The bubbles help oxygenate the water, eliminating harmful pollutants and reducing greenhouse gas emissions, which leads to healthier flora and fauna, according to Refugio Rodriguez Vazquez, a Cinvestav researcher.
"We've seen in the places that we have bubbled a good proliferation of the Montezuma frog," Rodriguez said, referring to one of Mexico's native amphibian species.
Xochimilco is known for ‘chinampas’, floating beds of farm produce cultivated by the Aztecs in the 14th century to feed the population of the pre-Hispanic city.
The nanobubble system enables local farmers "to be able to work on their chinampas and make them productive by having a cleaner environment and conditions," Rodriguez said.
The Cinvestav team said the nanobubble system was also being applied in two water treatment plants.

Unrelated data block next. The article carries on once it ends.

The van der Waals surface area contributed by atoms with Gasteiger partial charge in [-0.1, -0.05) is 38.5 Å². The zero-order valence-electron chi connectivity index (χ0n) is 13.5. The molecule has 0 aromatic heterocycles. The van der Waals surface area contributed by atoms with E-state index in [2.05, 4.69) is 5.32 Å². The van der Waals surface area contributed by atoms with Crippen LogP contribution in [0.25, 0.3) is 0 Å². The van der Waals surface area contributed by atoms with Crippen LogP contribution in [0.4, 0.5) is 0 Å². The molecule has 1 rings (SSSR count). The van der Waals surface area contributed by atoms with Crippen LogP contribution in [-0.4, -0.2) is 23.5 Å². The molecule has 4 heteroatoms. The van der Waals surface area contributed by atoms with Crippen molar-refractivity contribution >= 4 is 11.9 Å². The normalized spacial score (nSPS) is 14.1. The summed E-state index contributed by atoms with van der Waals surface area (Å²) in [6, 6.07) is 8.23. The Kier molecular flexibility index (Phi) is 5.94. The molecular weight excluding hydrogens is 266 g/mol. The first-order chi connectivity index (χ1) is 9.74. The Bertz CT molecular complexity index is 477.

It could also potentially be replicated in other waterways in Mexico City, where water quality is considered poor and supplies are often at the mercy of droughts.
The solar panels powering the nanobubble technology sit atop Xochimilco's famous ‘trajineras’, barge-like boats that shuttle tourists through the canals. They also provide onboard electricity.
"It can give us more benefits, both national and international tourism," said Miguel Poblano Lugo, a trajinera service provider. "People who bring their cell phone and don't have a battery can recharge them right there."